What's more, treason is paradigmatic of American criminal law because it is both the ultimate victimless and the ultimate victimful crime. Treason is victimful because it is the offense most directly aimed at the authority of the state, and the state, as the abstract holder of amorphous sovereignty, is the ultimate victim of crime conceptualized as an offense against the sovereign. At the same time, treason is the ultimate victimless offense because it is explicitly not aimed at a particular person (say, the English king) and, more fundamentally, because the very existence of the state, and of the sovereignty it wields, is denied.
In other words, as both victimless and victimful, treason highlights the central paradox at the heart of American criminal law. The state, and its sovereignty, are both nowhere and everywhere, and so is treason, as the ultimate offense against the state as sovereign.
Monday, January 4, 2010
Adam Liptak's column addressing the American Law Institute's stance is in the New York Times. In part:
Some supporters of the death penalty said they welcomed the institute’s move. Capital sentencing “is so micromanaged by Supreme Court precedents that a model statute really serves very little function,” Kent Scheidegger of the Criminal Justice Legal Foundation wrote in a blog posting. “We are perfectly O.K. with dumping it.”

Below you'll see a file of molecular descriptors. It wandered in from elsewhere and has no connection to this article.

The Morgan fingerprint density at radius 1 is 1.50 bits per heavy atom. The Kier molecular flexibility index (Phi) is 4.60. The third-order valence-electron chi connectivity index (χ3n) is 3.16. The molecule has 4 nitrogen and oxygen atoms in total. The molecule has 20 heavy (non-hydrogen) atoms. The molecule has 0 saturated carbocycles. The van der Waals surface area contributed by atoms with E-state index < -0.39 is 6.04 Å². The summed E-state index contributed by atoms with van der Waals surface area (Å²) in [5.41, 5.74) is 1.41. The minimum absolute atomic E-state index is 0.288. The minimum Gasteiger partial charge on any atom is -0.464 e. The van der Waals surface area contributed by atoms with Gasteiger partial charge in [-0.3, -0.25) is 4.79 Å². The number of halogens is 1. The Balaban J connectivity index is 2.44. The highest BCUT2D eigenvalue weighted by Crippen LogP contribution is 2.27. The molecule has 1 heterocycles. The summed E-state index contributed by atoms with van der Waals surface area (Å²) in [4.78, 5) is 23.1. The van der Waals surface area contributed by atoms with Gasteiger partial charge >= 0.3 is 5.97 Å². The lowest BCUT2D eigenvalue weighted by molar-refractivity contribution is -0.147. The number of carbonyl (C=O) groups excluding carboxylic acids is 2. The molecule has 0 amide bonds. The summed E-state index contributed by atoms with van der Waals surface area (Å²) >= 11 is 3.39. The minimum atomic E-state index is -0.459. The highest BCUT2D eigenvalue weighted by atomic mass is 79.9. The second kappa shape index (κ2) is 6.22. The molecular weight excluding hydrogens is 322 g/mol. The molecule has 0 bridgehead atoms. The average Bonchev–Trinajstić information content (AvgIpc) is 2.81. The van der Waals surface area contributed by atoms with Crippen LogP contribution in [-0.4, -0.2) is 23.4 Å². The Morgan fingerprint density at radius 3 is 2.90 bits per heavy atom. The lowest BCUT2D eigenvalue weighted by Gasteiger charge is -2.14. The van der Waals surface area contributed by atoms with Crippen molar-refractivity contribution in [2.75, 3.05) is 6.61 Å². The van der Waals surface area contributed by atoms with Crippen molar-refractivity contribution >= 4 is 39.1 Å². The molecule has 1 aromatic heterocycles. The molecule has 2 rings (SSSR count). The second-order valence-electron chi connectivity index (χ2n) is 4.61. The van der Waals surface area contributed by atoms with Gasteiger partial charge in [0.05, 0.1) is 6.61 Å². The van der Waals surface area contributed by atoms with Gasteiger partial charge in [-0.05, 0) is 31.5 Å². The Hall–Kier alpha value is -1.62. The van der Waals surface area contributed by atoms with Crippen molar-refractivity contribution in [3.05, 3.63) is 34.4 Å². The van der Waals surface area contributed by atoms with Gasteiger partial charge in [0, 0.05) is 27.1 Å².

Mr. Scheidegger expressed satisfaction that an effort to have the institute come out against the death penalty as such was defeated.
But opponents of the death penalty said the institute’s move represents a turning point.
“It’s very bad news for the continued legitimacy of the death penalty,” Professor Zimring said. “But it’s the kind of bad news that has many more implications for the long term than for next week or the next term of the Supreme Court.”
Sunday, January 3, 2010
|1||323||The Increased Level of EU Antitrust Fines, Judicial Review, and the European Convention on Human Rights |
Wouter P. J. Wils,
European Commission Legal Service,
Date posted to database: October 24, 2009 [2nd last week]
|2||212||How Movies Created the Financial Crisis |
Larry E. Ribstein,
University of Illinois College of Law,
Date posted to database: November 3, 2009 [9th last week]
|3||187||Unlawful Killing with Combat Drones: A Case Study of Pakistan, 2004-2009 |
Mary Ellen O'Connell,
Notre Dame Law School ,
Date posted to database: November 6, 2009